Warner Bros. Entertainment
With conspiracy theorists and devotees to the history and mysteries within room 237 making virtually nothing about The Shining a secret anymore, you would think that the existence of a prequel detailing the origins of the world’s worst winter getaway would be deemed unnecessary. And yet, Overlook Hotel, the companion film to Stanley Kubrick’s 1971 classic, is moving forward with Mark Romanek (Never Let Me Go; One Hour Photo) at the helm, according to Variety. Know any terrifying little twin sisters in need of their very first SAG cards?
The premise for the prequel does seem intriguing. The film, scripted by former The Walking Dead showrunner Glen Mazzara, will be based on the original prologue to Stephen King’s 1977 novel, which was cut before the book went to production. But how did Mazzara get the unpublished prologue? Was it sent to him by hotel ghosts? Oh, Stephen King probably published it later? No ghosts? Right.
Many years before Jack Torrance drags Wendy and Danny and his finger through a hellscape of writer’s block and cabin fever, the Overlook Hotel was, at the turn of the 20th century, the prize jewel of robber baron Bob T. Watson. If we retained nothing but this from US History class in high school, it is that robber barons all look like Mr. Monopoly, so keep that in mind whenever you think about this film and its premise. Watson scaled the Rocky Mountains of Colorado looking for only the finest location to build the most spectacular resort in all of the United States of America, the place that would also be home to him and his family. The film will be told through his perspective.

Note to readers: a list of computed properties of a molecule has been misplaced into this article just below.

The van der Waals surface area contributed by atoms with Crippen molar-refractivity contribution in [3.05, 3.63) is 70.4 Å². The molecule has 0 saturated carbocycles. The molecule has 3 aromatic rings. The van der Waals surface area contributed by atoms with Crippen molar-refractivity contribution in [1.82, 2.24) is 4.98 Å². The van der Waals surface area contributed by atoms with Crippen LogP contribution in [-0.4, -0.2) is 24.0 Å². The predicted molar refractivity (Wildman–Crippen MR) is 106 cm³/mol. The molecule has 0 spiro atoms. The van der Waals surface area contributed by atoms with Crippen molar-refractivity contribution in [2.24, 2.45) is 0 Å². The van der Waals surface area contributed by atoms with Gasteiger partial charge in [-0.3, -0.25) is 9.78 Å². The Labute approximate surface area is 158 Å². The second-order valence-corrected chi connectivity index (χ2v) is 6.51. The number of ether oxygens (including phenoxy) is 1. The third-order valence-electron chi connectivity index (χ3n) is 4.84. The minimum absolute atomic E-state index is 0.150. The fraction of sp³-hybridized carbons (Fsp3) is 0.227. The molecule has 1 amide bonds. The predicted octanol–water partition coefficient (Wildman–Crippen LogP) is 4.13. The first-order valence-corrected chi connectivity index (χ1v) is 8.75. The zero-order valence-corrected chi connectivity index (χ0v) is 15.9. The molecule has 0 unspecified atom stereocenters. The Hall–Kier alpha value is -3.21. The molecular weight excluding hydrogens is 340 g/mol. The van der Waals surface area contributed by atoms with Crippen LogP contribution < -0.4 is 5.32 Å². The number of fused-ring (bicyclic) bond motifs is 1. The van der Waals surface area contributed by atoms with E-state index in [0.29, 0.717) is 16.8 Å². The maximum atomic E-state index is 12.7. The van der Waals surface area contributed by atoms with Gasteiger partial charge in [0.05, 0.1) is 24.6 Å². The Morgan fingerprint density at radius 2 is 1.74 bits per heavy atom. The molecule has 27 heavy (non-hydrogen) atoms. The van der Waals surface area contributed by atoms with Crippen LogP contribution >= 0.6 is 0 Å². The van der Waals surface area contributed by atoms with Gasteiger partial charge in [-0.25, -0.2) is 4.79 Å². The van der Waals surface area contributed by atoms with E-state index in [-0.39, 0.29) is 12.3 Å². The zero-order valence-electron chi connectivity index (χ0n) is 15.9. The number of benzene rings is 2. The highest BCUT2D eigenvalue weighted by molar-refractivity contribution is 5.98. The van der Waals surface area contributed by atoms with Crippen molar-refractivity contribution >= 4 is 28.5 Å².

Now, as this is the only bite of information known about the plot so far — just the building of the Overlook Hotel, there’s clearly something afoot between Mr. Moneybags’ construction dreams, the killing of the Grady family and Jack Nicholson howling like a wounded animal while limping through an ice maze. What did it? Was the Overlook built on an ancient burial ground? Was Watson’s whole family murdered, and his greed over building a mega-hotel causes him to wander the halls for all eternity, throwing elaborate ghost parties and luring sad dads into his trap of jazz and murder?
Whatever the case, it’s bold of Romanek to take on another installment of King’s most grumbly book-to-screen creation. It’s no secret that King did not care for Kubrick’s interpretation of The Shining, which took some liberties with the original source material — granted, in doing so became a horror classic. Though the piece of the novel that he’s now in charge of adapting is small, perhaps he’ll have better luck getting in King’s favor this time?